Classics Du Jour


10 Things You Might Not Know About Alice Cooper

Alice Cooper copyright ear music credit: Rob Fenn
Courtesy: ear music. Credit: Rob Fenn.

Alice Cooper has been rocking this world for over 50 years.  During that time, he’s become a scratch golfer, an actor, a restaurateur, a disc jockey, and a showman who recreated himself and ended up selling upwards of 50 million albums worldwide.  Below are some fun facts to decapitate the competition in an Alice Cooper trivia match!


Alice Cooper was born Vincent Damon Furnier, named after his uncle, Vincent Collier Furnier, and the writer Damon Runyon. He legally changed his name to Alice Cooper in 1975 to avoid legal complications over ownership of the group name. Since the name was actually owned by the band as whole, Cooper paid, and continues to pay, a yearly royalty to his original bandmates for the right to use the name commercially.

How many of these other rock star name changes can you guess?


Alice’s father was a minister of the Church of Latter Day Saints (Mormon) religion.


In addition to his European ancestry, Cooper is also part Sioux Indian.


His first band was called The Earwigs, renamed as The Spiders, and then The Nazz. Cooper realized Todd Rundgren already had a group called The Nazz, so the name Alice Cooper was born. As Cooper explains in his Golf Monster book, the new name “conjured up an image of a little girl with a lollipop in one hand, and a butcher knife in another.”  Allegedly, the name came from a witch doctor who supposedly spoke to Vincent through a Ouija board.


Furnier felt that the group needed a gimmick to succeed, so his “shock rock” persona was born, cemented by the infamous “chicken incident” at the Toronto Rock and Roll Revival concert in September 1969. A chicken had somehow made its way onto the stage into a prop feather pillow, and Furnier, presuming the chicken could fly, picked it up and threw it out over the crowd. The chicken instead plummeted into the first few rows occupied by wheelchair users, who reportedly proceeded to tear the bird to pieces.


In the early 70s, it was widely reported that Leave It to Beaver star Ken Osmond had become “rock star Alice Cooper.” According to Cooper, the rumor began when a college newspaper editor asked him what kind of kid he was, to which Cooper replied, “I was obnoxious, disgusting, a real Eddie Haskell.” However, the story ended up reporting that Cooper was the real Haskell.<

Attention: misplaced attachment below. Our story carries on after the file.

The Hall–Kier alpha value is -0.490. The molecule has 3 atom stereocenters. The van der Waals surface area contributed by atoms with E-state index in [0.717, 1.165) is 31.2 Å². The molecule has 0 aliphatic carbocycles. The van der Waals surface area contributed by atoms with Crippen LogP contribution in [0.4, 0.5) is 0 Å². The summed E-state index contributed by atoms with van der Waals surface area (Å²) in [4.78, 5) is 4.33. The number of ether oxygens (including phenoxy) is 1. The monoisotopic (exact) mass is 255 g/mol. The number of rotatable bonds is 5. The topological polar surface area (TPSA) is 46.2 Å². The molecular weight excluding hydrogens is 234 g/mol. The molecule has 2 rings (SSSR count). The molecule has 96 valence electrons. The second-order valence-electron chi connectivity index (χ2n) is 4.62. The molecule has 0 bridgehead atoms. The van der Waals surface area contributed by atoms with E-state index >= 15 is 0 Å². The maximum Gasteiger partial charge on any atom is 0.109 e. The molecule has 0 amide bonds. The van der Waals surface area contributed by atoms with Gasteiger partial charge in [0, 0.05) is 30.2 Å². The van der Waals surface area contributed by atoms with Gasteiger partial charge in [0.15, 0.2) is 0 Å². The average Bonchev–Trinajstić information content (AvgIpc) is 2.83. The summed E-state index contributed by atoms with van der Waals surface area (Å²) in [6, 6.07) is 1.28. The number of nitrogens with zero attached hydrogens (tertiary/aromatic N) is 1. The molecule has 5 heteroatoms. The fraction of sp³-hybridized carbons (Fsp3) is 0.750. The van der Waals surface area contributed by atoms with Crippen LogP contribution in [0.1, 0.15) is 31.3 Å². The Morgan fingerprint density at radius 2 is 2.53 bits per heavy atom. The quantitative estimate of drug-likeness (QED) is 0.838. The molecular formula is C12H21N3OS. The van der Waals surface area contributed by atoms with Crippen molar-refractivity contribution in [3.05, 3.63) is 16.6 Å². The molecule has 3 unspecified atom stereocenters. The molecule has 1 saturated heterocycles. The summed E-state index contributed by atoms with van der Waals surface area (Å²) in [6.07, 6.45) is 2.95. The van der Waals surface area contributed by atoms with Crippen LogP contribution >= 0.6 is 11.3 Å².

Prior to his marriage to Sheryl Goddard in 1976, Cooper was first linked to Miss Christine (Christine Frka) of the GTOs (Girls Together Outrageously), an all-girl group produced by Frank Zappa. She overdosed in 1972. Cooper briefly dated actress Raquel Welch, at the time widely regarded as the most beautiful woman in Hollywood. But Cooper left Welch, to marry his longtime love, ballerina instructor/choregrapher Sheryl Goddard, who performed in the Alice Cooper show from 1975 to 1982.


In November of 1983, Goddard filed for divorce, due to Cooper’s rampant alcoholism. In 1984, they reconciled and have remained together since.  They have three children – daughter Calico (born 1981), son Dash (born 1985), and daughter Sonora Rose (born 1993).


The “talented but frightening” Alice Cooper set an eerie mood on The Muppets show in 1978 revealing himself to be an agent of The Devil, offering the Muppets “fabulous riches and worldwide fame” in exchange for their souls. He also sang his hit song “Welcome to My Nightmare.”


Away from the music scene, Cooper is a film actor, an avid golfer, a restaurateur, and, since 2004, a popular radio DJ with his classic rock show “Nights with Alice Cooper.”

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